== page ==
May 8, 2024 - Technology

Apple's hydraulic-press iPad ad ticks off creators

Screenshot from Apple ad showing paint cans being crushed spilling out onto a piano

Still from Apple's "Crush" ad for the new iPads. Screenshot: Apple

An ad for Apple's new iPad lineup that shows a massive hydraulic press crushing the artifacts of human and digital culture — from beautiful musical instruments to arcade video games — has triggered an online outcry in the 24 hours since its release.

The big picture: Creative professionals and artists — one of Apple's key constituencies — already fear AI's impact on their jobs and our culture. The ad, many felt, made the company look both callous and brutal.

Driving the news: The ad, named "Crush!," shows cans of paint, cameras, phonographs, sculptures and many other cultural products and tools getting squashed.

  • When the room-size press lifts at the end, the mess is gone — and in its place sits a gleaming iPad.
  • "The most powerful iPad ever is also the thinnest," the voiceover announces.

Reality check: The ad is a riff on a long-popular genre of "oddly satisfying" memes and TikTok videos showing things getting pulverized.

  • Apple's message was that one little device could take the place of a mountain of presumably outdated stuff.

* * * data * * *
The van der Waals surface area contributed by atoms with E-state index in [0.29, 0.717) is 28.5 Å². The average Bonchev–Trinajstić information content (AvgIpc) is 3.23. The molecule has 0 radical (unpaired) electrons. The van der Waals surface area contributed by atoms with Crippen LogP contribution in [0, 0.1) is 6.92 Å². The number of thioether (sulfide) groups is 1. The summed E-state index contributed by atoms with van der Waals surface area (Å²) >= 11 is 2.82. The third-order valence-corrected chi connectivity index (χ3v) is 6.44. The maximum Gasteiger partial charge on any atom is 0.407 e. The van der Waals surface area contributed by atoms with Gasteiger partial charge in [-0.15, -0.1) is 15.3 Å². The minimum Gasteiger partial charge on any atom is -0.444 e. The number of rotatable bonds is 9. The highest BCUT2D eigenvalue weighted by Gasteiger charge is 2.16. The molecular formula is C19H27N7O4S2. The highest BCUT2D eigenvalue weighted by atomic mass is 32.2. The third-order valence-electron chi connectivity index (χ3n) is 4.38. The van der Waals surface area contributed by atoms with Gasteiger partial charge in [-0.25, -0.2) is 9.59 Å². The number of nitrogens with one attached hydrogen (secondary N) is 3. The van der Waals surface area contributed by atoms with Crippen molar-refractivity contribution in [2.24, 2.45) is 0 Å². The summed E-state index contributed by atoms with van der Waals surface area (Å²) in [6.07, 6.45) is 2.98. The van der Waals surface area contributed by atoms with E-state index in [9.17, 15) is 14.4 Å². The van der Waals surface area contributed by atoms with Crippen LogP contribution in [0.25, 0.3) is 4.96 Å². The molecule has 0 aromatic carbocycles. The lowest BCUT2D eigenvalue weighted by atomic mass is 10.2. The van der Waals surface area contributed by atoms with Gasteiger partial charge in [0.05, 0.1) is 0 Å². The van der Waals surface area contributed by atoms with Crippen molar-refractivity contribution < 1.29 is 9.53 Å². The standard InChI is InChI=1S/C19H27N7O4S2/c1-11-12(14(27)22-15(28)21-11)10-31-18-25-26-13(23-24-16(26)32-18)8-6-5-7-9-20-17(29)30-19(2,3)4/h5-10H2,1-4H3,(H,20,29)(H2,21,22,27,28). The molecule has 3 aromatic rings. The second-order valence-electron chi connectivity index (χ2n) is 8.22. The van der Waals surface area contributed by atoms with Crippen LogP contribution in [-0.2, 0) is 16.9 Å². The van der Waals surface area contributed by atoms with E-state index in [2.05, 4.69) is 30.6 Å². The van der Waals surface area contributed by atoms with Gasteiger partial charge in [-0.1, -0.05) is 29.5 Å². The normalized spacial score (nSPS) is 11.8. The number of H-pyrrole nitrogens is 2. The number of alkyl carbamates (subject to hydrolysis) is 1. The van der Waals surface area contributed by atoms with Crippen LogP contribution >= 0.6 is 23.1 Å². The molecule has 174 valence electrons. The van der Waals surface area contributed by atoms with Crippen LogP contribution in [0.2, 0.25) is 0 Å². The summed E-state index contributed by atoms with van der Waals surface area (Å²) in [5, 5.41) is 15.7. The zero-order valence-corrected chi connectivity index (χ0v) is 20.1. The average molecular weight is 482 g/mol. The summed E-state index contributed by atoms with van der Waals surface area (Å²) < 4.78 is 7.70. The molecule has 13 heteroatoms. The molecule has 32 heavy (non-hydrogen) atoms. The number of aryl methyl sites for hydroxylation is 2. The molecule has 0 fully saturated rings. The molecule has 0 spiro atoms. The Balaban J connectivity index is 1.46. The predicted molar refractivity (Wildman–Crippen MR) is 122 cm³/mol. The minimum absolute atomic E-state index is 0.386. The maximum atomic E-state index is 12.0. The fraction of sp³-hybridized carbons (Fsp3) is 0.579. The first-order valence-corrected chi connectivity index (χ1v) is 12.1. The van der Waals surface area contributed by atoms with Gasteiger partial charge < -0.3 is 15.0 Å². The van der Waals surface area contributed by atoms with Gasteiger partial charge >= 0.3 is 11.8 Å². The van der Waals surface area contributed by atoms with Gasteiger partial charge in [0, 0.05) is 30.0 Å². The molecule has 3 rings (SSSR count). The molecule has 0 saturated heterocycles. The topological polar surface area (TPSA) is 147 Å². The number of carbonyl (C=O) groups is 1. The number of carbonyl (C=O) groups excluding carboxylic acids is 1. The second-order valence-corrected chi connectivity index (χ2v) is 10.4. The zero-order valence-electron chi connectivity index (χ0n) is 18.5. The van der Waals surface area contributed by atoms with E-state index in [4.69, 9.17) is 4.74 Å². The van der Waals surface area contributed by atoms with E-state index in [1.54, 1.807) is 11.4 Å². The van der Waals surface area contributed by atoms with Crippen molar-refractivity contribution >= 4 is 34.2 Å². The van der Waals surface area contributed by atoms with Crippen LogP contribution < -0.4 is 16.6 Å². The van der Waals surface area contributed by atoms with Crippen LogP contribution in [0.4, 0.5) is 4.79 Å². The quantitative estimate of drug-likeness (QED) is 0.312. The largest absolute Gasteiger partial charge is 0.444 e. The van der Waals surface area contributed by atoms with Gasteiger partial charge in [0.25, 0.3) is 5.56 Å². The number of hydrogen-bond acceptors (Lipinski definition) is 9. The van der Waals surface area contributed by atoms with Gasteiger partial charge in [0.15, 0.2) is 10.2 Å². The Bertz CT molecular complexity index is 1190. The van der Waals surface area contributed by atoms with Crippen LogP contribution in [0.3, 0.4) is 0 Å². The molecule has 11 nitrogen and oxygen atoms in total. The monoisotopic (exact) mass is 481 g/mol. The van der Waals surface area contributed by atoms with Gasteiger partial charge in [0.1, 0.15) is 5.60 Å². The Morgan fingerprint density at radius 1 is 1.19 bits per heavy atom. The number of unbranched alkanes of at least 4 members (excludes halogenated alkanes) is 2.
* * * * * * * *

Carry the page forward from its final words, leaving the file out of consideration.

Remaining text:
Yes, but: People saw beloved objects being flattened by a faceless, unstoppable machine. When Tim Cook posted the ad to X, he received thousands of outraged complaints.

  • "I'm definitely the target audience for the new iPad Pro but this ad is tone-deaf and insulting to artists of every kind," wrote cartoonist James Kochalka. "We think of our tools with reverence and respect, and enjoy a healthy dialogue with them. Our tools are like trusted companions on the journey of art."
  • "I don't think I've ever seen a single commercial offend and turn off a core customer base as much as this iPad spot," Michael Miraflor wrote on X. "Achieves the opposite of their legendary 1984 spot. It's not even that it's boring or banal. It makes me feel… bad? Bummed out?"

Between the lines: The company has not addressed the criticism and did not respond to a request for comment.

The bottom line: Apple hasn't been a feisty upstart for decades — it's now among the wealthiest and most powerful entities on the planet.

  • Missteps like this further drain the reservoir of goodwill the company once filled with its product innovations and usability.
Go deeper